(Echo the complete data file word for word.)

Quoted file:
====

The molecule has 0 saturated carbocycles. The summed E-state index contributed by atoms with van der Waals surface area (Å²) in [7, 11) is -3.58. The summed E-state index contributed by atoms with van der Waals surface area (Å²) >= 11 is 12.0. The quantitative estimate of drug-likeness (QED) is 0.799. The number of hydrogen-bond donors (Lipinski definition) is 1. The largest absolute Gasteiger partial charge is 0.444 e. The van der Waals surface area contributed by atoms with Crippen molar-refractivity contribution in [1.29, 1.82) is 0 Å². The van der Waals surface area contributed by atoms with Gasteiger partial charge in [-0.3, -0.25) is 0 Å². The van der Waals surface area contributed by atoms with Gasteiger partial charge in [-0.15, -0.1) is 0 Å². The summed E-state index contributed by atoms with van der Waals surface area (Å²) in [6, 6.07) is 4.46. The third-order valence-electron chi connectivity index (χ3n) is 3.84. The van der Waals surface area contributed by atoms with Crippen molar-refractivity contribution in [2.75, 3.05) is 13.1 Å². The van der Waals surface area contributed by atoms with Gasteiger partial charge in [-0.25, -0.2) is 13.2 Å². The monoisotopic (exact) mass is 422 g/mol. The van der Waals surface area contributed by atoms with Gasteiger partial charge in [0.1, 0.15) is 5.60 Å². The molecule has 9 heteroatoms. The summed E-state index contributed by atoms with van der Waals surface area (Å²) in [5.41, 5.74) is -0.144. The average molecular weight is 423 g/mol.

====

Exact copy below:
The molecule has 0 saturated carbocycles. The summed E-state index contributed by atoms with van der Waals surface area (Å²) in [7, 11) is -3.58. The summed E-state index contributed by atoms with van der Waals surface area (Å²) >= 11 is 12.0. The quantitative estimate of drug-likeness (QED) is 0.799. The number of hydrogen-bond donors (Lipinski definition) is 1. The largest absolute Gasteiger partial charge is 0.444 e. The van der Waals surface area contributed by atoms with Crippen molar-refractivity contribution in [1.29, 1.82) is 0 Å². The van der Waals surface area contributed by atoms with Gasteiger partial charge in [-0.3, -0.25) is 0 Å². The van der Waals surface area contributed by atoms with Gasteiger partial charge in [-0.15, -0.1) is 0 Å². The summed E-state index contributed by atoms with van der Waals surface area (Å²) in [6, 6.07) is 4.46. The third-order valence-electron chi connectivity index (χ3n) is 3.84. The van der Waals surface area contributed by atoms with Crippen molar-refractivity contribution in [2.75, 3.05) is 13.1 Å². The van der Waals surface area contributed by atoms with Gasteiger partial charge in [-0.25, -0.2) is 13.2 Å². The monoisotopic (exact) mass is 422 g/mol. The van der Waals surface area contributed by atoms with Gasteiger partial charge in [0.1, 0.15) is 5.60 Å². The molecule has 9 heteroatoms. The summed E-state index contributed by atoms with van der Waals surface area (Å²) in [5.41, 5.74) is -0.144. The average molecular weight is 423 g/mol.